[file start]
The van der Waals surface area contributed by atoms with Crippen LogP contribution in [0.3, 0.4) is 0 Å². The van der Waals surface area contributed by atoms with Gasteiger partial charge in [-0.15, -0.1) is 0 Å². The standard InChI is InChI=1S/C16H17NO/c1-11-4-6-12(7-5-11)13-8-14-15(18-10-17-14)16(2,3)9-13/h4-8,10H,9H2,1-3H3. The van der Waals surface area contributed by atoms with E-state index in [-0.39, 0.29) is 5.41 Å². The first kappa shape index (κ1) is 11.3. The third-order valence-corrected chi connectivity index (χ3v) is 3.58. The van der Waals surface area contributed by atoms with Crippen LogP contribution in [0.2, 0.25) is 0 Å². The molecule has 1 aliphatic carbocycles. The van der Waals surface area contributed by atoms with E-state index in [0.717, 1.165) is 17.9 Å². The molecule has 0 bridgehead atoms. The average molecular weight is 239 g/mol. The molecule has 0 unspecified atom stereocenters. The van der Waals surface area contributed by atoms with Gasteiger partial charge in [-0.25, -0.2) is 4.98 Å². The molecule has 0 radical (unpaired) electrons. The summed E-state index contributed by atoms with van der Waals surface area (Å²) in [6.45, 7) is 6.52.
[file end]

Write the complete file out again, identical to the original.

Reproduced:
The van der Waals surface area contributed by atoms with Crippen LogP contribution in [0.3, 0.4) is 0 Å². The van der Waals surface area contributed by atoms with Gasteiger partial charge in [-0.15, -0.1) is 0 Å². The standard InChI is InChI=1S/C16H17NO/c1-11-4-6-12(7-5-11)13-8-14-15(18-10-17-14)16(2,3)9-13/h4-8,10H,9H2,1-3H3. The van der Waals surface area contributed by atoms with E-state index in [-0.39, 0.29) is 5.41 Å². The first kappa shape index (κ1) is 11.3. The third-order valence-corrected chi connectivity index (χ3v) is 3.58. The van der Waals surface area contributed by atoms with Crippen LogP contribution in [0.2, 0.25) is 0 Å². The molecule has 1 aliphatic carbocycles. The van der Waals surface area contributed by atoms with E-state index in [0.717, 1.165) is 17.9 Å². The molecule has 0 bridgehead atoms. The average molecular weight is 239 g/mol. The molecule has 0 unspecified atom stereocenters. The van der Waals surface area contributed by atoms with Gasteiger partial charge in [-0.25, -0.2) is 4.98 Å². The molecule has 0 radical (unpaired) electrons. The summed E-state index contributed by atoms with van der Waals surface area (Å²) in [6.45, 7) is 6.52.